One of my children tends to take after my husband personality-wise, with a “doom and gloom”/”life is unfair”/”woe is me”/”cup is half empty” mentality. It’s a personality trait that I personally find very frustrating and one that has a tendency to cause discord in our family. I try to help my child by validating feelings, being supportive, being present, and by offering to help come up with suggestions and solutions. However, there is only so much a parent can do, and at some point, I have to acknowledge that my child’s feelings belong to my child and that I do not have the power to change them.
It leaves us at a bit of a stand-off. My child is upset and frustrated and feels at odds in a world where mom isn’t fixing perceived wrongs. I find myself begin to get frustrated because I’m doing my best to try to help someone who claims to want help but really doesn’t. When I’ve done everything I can, I let my child know that and give a simple reminder that only we can choose how we feel. No one can make us feel angry or happy or anything else. We have the power to make that choice for ourselves. My child can choose to focus on the negative or choose to focus on the positive, but I no control over another person’s choice.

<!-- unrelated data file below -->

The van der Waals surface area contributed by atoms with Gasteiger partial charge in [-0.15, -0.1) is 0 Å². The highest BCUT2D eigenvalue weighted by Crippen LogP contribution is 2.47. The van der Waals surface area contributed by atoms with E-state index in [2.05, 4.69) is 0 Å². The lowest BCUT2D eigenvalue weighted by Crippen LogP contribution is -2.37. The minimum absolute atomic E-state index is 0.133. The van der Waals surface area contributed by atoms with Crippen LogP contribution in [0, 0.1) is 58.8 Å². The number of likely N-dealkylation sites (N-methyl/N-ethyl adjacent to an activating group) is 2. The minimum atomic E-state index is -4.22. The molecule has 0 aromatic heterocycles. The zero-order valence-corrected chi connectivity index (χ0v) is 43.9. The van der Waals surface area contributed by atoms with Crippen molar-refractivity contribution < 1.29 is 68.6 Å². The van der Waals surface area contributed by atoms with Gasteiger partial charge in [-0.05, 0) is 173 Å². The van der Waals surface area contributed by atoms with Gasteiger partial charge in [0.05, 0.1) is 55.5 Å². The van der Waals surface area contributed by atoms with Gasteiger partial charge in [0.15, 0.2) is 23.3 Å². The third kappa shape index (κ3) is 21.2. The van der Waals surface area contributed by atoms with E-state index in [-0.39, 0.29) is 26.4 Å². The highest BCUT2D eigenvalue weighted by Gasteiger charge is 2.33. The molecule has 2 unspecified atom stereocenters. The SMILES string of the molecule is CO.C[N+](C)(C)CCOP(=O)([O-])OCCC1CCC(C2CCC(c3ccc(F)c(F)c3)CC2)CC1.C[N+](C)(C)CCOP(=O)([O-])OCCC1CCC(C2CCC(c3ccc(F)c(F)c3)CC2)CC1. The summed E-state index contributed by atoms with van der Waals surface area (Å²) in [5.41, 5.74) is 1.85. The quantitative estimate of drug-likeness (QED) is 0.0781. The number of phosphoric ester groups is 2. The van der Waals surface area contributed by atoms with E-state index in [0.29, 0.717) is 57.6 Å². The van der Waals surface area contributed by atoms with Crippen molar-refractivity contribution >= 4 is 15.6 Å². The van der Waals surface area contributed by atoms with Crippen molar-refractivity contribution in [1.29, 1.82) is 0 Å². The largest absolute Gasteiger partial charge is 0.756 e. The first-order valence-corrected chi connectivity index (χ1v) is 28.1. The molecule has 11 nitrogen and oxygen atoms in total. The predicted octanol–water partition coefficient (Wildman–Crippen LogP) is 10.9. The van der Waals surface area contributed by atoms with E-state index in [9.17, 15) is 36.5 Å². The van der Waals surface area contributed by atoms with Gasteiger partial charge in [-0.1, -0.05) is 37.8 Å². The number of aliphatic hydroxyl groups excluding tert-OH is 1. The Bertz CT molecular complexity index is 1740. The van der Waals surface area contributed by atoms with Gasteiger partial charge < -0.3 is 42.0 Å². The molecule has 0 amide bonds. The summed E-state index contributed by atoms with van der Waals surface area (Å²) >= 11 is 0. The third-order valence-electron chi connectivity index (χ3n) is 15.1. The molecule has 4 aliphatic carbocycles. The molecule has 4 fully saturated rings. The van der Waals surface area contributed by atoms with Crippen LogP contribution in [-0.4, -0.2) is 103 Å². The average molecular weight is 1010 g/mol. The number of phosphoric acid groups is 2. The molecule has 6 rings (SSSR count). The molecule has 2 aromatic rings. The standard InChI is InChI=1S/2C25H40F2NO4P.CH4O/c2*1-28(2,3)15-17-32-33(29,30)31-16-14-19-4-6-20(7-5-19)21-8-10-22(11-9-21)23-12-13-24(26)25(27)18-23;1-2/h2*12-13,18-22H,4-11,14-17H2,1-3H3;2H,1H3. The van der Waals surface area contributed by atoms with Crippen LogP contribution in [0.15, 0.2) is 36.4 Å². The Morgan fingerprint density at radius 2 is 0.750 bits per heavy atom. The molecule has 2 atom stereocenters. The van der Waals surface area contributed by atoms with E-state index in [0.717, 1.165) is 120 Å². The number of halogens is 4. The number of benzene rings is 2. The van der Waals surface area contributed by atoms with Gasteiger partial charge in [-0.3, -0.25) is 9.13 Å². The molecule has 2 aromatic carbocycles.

And then, before I can blurt out anything I may later regret, I take my own advice and focus on the positive. I choose for myself to be happy, partially to model the reminder I’ve just given and partially because the alternative, focusing on my child’s negativity, isn’t very pleasant. This used to be more difficult for me and I would feel my frustration level creeping up. Then one day I read something and it gave me an idea. I would focus on everything positive around us and share it with my child. That was an exceptional day for me. When my child focused on negative feelings, I did what I could, and then changed my focus. I can’t say for certain whether or not it actually cuts down on the time my child is negative, but it definitely makes that interim easier to live with.
So, for example, last week when when my child was frustrated at not being able to reach the end of the slip n’ slide, I validated those feelings. When asked for solutions, I helped come up with possible ideas. And when those ideas were discounted and my child was angry with me for not fixing things, I acknowledged that it wasn’t my issue to work through. I reminded us both that we each have the power to choose how we will look at life and how we would prefer to feel. Then I started verbally focusing on the positive. I mentioned how lovely the temperature was, the slight breeze that ruffled my hair and felt good against my skin, the beauty of the trees, spending time with my children, the butterflies that flew around us, etc. It wasn’t long before I felt much better and was able to take my own advice: to choose to be happy. Around that same time, my child came and sat with me and we enjoyed time together and reconnected before another, more determined, and noticeably happier, attempt at the slip n’ slide.